This point has been notably lacking in many discussions of the economic impact of peak oil. It’s commonly argued, for example, that the financial shock imposed by rising energy costs will cause the entire global economy to come apart at the seams, leaving people unable to get food and other necessities and turning them into the marauding hordes of the standard survivalist fantasy. This is a classic example of what I call the Y2K fallacy, and revisiting the Y2K fiasco will cast some light on where current speculations about peak oil have run off the rails.
In the late 1990s, as my readers will doubtless remember, computer experts began to warn that many older computer systems had no way to process year-numbers beginning with a 2 rather than a 1, and could crash when the calendar rolled over from 1999 to 2000. Early surveys of the problem showed that a very large number of systems could be affected, especially in banking, telecommunications, and government. By the beginning of 1998 or so, it was clear that a major mess was in the making unless something was done.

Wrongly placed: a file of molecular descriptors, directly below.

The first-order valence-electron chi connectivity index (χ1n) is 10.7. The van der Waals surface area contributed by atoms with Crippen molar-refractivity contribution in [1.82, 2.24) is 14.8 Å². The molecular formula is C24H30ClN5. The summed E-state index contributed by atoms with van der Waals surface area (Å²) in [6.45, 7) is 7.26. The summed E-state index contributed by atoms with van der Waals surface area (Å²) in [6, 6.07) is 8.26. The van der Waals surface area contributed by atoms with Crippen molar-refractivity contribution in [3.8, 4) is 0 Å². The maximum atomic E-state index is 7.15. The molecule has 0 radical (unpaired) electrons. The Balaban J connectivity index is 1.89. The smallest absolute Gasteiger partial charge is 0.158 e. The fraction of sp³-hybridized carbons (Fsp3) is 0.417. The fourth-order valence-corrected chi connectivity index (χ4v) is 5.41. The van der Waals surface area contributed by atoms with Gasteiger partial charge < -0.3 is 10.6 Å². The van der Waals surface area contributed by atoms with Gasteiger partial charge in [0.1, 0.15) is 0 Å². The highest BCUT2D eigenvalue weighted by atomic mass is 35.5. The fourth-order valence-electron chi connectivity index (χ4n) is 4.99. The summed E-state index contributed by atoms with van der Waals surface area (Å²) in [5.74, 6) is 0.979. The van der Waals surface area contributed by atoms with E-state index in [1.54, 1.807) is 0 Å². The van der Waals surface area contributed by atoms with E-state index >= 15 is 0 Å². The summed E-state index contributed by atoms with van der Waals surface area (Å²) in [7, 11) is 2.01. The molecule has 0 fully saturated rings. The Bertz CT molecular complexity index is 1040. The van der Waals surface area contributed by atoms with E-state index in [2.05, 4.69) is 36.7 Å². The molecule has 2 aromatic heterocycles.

This real and serious problem, though, quickly got blown out of proportion by the apocalypse lobby – the sizeable number of people for whom faith in the imminent collapse of civilization is an emotional necessity. By 1999, survivalist visions of social collapse and mass death via Y2K spilled out of this subculture and percolated through American society. I knew many people who confidently expected the end of civilization as we know it on New Years Eve of 1999, and waited all night in their basements for the blackouts, systems failures, and rampaging mobs that never came.
Some pundits have used these failed predictions to argue that the whole Y2K crisis wasn’t real in the first place, but this misstates the whole lesson of the experience. The threat was real; the apocalypse lobby simply missed the four most important words in the prediction – “unless something was done.” Faced with a credible threat, a hard deadline, and a clear course of action, people responded predictably by doing something about the situation. Sales of Y2K-compliant computers and software soared off the charts, and software jockeys made money hand over fist reprogramming old machines. Some of us used simpler fixes; I simply reset the calendar on my old and non-compliant computer to December 31, 1949, and went through the rollover to January 1, 1950 with no trouble at all.